The story of Raman signals
Raman scattering mode is an optical phenomenon discovered in 1928 by the physicist Chandrasekhara Venkata Raman. The effect involves the inelastic scattering of photons, i.e. the physical phenomenon by which a medium can modify the frequency of the light impinging on it. The difference corresponds to an exchange of energy (wavelength) between the light beam and the medium. In this way, scattered light does not have the same wavelength as incidental light. The technique has become widely used since the advent of the laser in the industry and for research .
But until now, molecular Raman signals have been too weak to serve the needs of optical imaging effectively. So researchers have used other more sensitive techniques but which are less specific because they have no “bar code.” “It is technically possible, however, to enhance the Raman signals of molecules using rough metallic surfaces,” said Martel. “But their sizes limit the applications of Raman spectroscopy and imaging.”
By aligning dye molecules encapsulated in carbon nanotubes, the researchers were able to amplify the Raman signals of these molecules, which until now have not been strong enough to detect. The article presents experimental evidence of extraordinary scattering of visible light on a nanoparticle.Besides Richard Martel, E. Gaufrès, N. Y. Wa Tang, F. Lapointe, J. Cabana, M. A. Nadon, N. Cottenye, F. Raymond, all of the Université de Montréal, and T. Szkopek, University McGill, contributed to this discovery.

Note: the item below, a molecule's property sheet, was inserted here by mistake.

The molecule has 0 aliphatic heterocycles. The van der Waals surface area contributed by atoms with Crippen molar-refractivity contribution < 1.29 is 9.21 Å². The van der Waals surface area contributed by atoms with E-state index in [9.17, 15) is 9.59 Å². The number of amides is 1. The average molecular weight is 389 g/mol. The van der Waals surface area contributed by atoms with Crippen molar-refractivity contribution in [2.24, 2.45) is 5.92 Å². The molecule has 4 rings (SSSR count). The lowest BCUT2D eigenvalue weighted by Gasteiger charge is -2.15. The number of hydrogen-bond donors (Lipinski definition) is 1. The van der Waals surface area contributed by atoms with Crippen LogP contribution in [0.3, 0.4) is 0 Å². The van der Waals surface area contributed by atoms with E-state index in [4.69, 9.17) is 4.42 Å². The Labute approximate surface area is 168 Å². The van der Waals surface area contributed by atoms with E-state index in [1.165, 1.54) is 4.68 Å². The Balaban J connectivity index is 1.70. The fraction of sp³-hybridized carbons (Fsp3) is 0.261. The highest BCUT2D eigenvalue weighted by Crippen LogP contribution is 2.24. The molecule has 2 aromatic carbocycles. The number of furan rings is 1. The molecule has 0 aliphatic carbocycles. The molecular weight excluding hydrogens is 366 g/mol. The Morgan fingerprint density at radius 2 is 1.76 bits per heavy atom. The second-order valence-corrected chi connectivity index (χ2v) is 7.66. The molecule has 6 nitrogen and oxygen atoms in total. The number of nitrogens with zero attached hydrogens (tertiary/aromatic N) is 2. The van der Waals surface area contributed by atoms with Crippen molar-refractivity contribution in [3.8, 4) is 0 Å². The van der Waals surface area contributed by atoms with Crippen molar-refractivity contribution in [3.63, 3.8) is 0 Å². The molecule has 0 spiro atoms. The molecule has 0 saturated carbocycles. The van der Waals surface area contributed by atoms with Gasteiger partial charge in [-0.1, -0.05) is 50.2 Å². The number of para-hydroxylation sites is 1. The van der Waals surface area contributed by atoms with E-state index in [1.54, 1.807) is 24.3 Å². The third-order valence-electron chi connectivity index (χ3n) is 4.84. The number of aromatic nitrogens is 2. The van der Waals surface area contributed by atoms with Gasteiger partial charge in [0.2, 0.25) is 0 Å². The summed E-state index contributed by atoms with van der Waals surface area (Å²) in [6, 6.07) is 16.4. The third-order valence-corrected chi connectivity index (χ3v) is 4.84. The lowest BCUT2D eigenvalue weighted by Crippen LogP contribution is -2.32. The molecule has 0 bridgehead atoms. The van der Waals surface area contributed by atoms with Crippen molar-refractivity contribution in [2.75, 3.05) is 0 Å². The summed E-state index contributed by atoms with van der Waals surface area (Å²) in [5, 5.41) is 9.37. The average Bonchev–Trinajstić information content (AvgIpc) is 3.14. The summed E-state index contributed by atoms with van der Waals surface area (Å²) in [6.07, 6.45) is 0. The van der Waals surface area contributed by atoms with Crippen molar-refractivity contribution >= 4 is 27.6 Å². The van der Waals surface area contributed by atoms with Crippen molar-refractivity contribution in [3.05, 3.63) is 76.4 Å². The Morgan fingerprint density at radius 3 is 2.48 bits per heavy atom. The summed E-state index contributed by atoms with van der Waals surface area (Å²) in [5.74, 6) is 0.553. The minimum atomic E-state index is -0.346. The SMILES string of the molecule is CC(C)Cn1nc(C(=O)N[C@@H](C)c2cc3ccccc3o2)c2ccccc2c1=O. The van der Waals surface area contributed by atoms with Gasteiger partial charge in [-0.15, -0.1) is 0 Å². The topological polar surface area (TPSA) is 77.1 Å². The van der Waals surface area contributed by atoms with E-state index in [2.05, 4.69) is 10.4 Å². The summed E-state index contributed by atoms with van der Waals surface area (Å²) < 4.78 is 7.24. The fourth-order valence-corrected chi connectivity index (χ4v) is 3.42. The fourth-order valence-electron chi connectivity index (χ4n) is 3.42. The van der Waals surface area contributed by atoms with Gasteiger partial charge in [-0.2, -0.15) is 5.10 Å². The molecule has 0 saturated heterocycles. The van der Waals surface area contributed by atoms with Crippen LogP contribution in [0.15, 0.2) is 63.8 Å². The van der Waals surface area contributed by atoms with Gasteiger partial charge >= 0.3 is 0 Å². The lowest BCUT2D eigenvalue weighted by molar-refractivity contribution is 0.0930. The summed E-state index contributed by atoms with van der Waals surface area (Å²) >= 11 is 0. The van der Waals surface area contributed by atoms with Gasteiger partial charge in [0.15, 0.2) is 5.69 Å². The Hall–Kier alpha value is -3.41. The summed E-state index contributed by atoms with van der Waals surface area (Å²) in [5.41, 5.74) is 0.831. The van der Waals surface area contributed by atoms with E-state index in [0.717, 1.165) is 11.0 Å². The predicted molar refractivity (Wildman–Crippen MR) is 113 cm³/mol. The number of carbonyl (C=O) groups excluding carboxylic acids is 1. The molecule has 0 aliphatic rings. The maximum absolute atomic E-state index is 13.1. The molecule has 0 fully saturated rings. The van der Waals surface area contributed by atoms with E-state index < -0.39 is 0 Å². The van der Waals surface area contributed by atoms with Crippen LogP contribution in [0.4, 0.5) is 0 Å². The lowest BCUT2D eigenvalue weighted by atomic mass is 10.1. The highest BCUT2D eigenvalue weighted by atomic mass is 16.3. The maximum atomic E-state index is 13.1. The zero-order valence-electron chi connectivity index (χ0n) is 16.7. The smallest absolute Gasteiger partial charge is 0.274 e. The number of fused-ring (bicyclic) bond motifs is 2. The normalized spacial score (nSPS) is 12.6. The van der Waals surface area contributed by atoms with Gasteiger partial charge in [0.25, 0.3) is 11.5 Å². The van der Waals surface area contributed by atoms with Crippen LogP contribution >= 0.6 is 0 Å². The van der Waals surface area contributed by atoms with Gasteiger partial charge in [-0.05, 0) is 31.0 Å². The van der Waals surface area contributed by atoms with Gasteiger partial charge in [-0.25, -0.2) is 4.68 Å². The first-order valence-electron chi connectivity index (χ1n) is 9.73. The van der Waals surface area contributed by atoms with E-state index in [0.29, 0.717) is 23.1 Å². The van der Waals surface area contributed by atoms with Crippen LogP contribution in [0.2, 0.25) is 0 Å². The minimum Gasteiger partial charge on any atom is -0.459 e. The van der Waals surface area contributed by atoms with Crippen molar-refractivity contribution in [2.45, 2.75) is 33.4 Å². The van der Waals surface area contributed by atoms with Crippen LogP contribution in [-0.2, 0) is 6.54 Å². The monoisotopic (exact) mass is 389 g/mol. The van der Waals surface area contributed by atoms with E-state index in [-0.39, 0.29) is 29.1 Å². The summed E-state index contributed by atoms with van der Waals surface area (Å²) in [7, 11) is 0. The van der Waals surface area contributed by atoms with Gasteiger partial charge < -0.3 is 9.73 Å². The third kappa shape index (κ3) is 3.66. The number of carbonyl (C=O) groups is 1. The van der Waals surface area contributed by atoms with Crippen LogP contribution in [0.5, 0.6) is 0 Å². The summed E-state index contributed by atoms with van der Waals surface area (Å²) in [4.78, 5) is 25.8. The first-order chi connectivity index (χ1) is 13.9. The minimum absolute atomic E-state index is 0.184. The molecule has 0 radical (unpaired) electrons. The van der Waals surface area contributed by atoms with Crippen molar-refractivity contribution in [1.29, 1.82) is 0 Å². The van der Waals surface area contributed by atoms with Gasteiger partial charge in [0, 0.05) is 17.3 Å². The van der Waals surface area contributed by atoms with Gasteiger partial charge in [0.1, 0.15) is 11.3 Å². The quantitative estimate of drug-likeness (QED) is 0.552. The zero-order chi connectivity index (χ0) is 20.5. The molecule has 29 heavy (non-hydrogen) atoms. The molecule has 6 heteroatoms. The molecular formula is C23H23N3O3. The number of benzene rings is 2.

William Raillant-Clark | alfa
Meadows beat out shrubs when it comes to storing carbon
23.11.2017 | Norwegian University of Science and Technology
Migrating Cells: Folds in the cell membrane supply material for necessary blebs
23.11.2017 | Westfälische Wilhelms-Universität Münster
Heat from the friction of rocks caused by tidal forces could be the “engine” for the hydrothermal activity on Saturn's moon Enceladus. This presupposes that...
The WHO reports an estimated 429,000 malaria deaths each year. The disease mostly affects tropical and subtropical regions and in particular the African continent. The Fraunhofer Institute for Silicate Research ISC teamed up with the Fraunhofer Institute for Molecular Biology and Applied Ecology IME and the Institute of Tropical Medicine at the University of Tübingen for a new test method to detect malaria parasites in blood. The idea of the research project “NanoFRET” is to develop a highly sensitive and reliable rapid diagnostic test so that patient treatment can begin as early as possible.